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You are in hospice, but are expected to have 6 to 8 weeks to live. You are still ambulatory. You fall, you dislocate your shoulder, or your knee, or have a compound fracture. You are in agony, and know that will will only get worse. You don't want to go to the ER and be discharged from hospice. Do you have any other choices? What would happen if you got to an orthopedist and were refused treatment for the compound fracture because the office doesn't have the faculties for surgery?

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In the hospice that I work for, as long as the treatment in the hospital is for "comfort care" (a broken bone would qualify), you would NOT be discharged from hospice because you are not treating the underlying REASON for hospice care (cancer, etc.).

If you go to the hospital FOR treatment that has a link to your terminal diagnosis, then you will be discharged from hospice for the time you are in the hospital. You can be reinstated the minute you are out of the hospital.
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Your hospice provider should have given you a 24/7 number if you are unsure. A dislocation or open fracture is not the reason for hospice and it is a true emergency, especially for pain. The no resuscitation will still be in place except for a brief period of sedation for treatment. Hospice is for limited or no further treatment for a specific disease.
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This happened to my MIL. We were already unhappy with our hospice team and when MIL fell and was in so much pain, they were no help. We were inexperienced in this sort of thing so we signed her out of hospice, and went to the ER. They helped her immediately and put her on the hospice floor there, so she was signed back in. The hospice care there was far better than what we were getting at home.
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Sue; you make a good point about hospital treatment for an issue that is NOT related to the life-limiting illness. I think I would still call the hospice 24 hour line if a bone got broken at home and needed to be looked at. Medicare might balk at paying for an ambulance and ER visit while on hospice, so I would consult with hospice about the route to take in getting treatment.
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When you are on Hospice they become your 911.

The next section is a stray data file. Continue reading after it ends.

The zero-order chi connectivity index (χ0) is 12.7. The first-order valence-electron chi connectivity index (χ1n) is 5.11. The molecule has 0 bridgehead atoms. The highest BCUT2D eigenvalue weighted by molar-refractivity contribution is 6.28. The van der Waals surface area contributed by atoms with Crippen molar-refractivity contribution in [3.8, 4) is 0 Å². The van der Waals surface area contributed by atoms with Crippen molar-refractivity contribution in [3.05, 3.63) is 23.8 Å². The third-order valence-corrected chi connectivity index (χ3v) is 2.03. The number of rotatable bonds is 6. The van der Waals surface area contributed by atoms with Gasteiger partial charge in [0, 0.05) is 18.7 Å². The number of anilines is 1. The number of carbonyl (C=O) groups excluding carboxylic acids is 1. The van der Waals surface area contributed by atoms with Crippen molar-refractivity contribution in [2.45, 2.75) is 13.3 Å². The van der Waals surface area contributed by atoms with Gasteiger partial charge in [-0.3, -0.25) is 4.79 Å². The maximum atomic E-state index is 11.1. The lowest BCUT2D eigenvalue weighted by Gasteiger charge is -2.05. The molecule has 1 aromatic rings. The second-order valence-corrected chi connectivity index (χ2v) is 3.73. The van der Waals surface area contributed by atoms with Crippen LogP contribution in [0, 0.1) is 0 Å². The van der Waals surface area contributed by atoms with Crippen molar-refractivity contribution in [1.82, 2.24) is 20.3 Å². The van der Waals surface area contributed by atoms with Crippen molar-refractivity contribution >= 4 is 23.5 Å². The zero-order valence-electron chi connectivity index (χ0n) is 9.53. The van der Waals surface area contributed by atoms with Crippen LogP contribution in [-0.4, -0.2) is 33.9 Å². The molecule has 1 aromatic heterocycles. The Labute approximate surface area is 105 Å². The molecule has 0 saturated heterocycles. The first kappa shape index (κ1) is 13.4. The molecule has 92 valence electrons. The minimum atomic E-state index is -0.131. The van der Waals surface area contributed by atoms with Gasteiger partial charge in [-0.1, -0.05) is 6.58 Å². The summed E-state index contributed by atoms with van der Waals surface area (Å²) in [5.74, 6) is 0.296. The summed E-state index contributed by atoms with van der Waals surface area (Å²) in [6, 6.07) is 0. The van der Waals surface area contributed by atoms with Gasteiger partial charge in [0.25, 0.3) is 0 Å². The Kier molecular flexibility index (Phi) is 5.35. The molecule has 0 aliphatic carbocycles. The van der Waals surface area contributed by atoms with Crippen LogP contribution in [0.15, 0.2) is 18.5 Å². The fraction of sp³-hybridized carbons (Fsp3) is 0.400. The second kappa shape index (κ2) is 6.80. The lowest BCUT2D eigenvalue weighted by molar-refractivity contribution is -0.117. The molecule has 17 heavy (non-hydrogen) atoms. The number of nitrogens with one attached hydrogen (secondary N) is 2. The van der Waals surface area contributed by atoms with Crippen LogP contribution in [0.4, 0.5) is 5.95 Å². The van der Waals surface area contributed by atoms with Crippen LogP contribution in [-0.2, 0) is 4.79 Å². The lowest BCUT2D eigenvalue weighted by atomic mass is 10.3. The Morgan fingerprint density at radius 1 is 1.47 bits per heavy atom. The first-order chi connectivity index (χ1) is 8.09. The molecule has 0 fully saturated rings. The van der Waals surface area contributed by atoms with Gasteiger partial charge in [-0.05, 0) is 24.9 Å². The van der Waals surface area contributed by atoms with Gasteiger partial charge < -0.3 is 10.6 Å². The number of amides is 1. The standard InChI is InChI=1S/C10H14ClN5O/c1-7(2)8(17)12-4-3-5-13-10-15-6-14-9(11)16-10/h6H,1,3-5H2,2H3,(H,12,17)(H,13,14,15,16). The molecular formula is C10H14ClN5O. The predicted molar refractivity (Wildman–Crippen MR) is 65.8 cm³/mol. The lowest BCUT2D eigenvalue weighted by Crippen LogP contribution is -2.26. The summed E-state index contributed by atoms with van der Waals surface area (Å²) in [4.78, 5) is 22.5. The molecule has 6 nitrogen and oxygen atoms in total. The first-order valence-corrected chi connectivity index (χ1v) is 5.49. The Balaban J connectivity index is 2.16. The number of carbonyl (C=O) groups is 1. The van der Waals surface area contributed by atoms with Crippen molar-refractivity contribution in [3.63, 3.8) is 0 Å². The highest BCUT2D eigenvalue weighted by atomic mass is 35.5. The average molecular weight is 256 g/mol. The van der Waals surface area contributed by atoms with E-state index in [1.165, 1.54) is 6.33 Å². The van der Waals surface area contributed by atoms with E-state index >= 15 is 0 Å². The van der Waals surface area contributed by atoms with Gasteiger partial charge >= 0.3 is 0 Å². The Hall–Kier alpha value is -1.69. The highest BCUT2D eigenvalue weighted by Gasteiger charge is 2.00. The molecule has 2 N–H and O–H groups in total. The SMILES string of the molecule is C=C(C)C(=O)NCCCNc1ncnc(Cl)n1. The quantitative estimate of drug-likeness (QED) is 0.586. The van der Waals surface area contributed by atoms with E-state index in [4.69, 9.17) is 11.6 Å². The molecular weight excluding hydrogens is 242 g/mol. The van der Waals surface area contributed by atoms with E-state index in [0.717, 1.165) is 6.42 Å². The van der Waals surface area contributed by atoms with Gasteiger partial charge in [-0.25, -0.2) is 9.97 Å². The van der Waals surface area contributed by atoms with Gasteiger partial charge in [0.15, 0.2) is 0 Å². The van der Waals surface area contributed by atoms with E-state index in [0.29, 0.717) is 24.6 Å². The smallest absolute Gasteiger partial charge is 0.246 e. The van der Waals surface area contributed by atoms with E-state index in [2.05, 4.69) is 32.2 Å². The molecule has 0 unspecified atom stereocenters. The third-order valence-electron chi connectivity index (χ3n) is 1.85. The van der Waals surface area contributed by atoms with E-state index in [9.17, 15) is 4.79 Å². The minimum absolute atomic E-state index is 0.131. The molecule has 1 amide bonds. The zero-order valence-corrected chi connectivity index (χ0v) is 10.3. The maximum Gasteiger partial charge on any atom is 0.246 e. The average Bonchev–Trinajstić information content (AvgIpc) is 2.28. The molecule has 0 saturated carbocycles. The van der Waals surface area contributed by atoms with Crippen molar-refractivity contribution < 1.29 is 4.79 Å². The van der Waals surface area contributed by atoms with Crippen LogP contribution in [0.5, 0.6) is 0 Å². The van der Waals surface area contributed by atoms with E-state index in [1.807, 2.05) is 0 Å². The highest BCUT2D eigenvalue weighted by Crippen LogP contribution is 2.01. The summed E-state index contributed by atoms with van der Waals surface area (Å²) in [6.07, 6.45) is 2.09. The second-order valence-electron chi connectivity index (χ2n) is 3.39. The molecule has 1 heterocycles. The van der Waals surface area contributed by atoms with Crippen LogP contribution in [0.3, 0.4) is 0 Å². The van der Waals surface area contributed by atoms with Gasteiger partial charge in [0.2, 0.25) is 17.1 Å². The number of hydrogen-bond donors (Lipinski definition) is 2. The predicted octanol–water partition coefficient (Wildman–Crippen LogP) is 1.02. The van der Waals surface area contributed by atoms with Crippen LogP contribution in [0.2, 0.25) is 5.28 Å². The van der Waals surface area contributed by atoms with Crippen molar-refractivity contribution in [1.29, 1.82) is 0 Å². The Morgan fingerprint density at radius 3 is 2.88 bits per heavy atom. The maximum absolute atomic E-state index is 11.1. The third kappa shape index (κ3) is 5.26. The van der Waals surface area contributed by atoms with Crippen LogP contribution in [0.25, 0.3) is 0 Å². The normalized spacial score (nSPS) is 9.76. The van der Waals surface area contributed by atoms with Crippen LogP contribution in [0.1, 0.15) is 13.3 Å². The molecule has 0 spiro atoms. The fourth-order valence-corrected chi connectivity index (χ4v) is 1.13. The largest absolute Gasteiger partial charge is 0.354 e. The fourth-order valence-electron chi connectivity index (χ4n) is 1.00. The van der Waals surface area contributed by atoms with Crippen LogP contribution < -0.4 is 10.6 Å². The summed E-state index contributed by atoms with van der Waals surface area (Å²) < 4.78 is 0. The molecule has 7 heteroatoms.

In the scenario you give I would call for a lift assist and call Hospice. Once the paramedics determine that the possibility of a broken bone is very likely they will transport you. You should notify Hospice. Think of it just as you would if you were on vacation and you fell, broke a leg and were out of your insurance network. You would notify them of the emergency and most likely they would approve the hospitalization. Think of Hospice as your Primary.
If you fall you can call 911 and ask for a lift assist.
If you are transported to the hospital Hospice is not responsible for the bill. (main reason for this is Hospice is billing your insurance or Medicare for services now the hospital will as well, your insurance or Medicare is not going to pay 2 billers) You can drop Hospice an let your regular insurance take over. If surgery is required that will be through your regular insurance. Hospice does not do re-hab so that would be through your regular insurance. Once you have recovered from the fall you can return to Hospice.
The main goal of Hospice is to provide comfort, relieve pain and to make EOL as comfortable as possible physically, emotionally and spiritually. That does not include surgery or re-hab.
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You call the Hospice 24/7 line, as Mac indicated. You get discharged from hospice temporarily for treatment of an acute injury. 

When that treatment is done, you go back on hospice. Not unusual, and not a big deal.
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I'm not an American so I'm no expert, but from what I've read on the forum it really isn't such a big deal to be discharged from hospice temporarily, lots of people have gone to hospital to treat an infection or acute illness and then reinstated hospice when they are over the crisis. And I wonder if in a scenario like you have laid out whether treating the fracture wouldn't be considered a quality of life issue and they could have it treated without it causing hospice bow out at all?
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I would go to the ER and get evaluated. Then you can make decisions. If you are discharged from hospice, you can requalify easily.
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My husband did not have much pain, but one morning he awoke with agony in his gut. I knew the hospice nurse was coming in that morning so I just waited. She poked around his belly and said that she thought he needed a catheter, went out to her car and brought one in, and set it up. Immediate relief! I was so glad we didn't have to get him out of his bed and take him somewhere! This was just a few days before he died.

If the nurse hadn't been scheduled I would have called the 24-hour hospice line. There are some things that can't be handled at home and do need more than pain relief. But if your loved one is on hospice, that is who you should call first.
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You call Hospice and they will arrange for hospital care. You are discharged from Hospice but easily re-instated after treatment.
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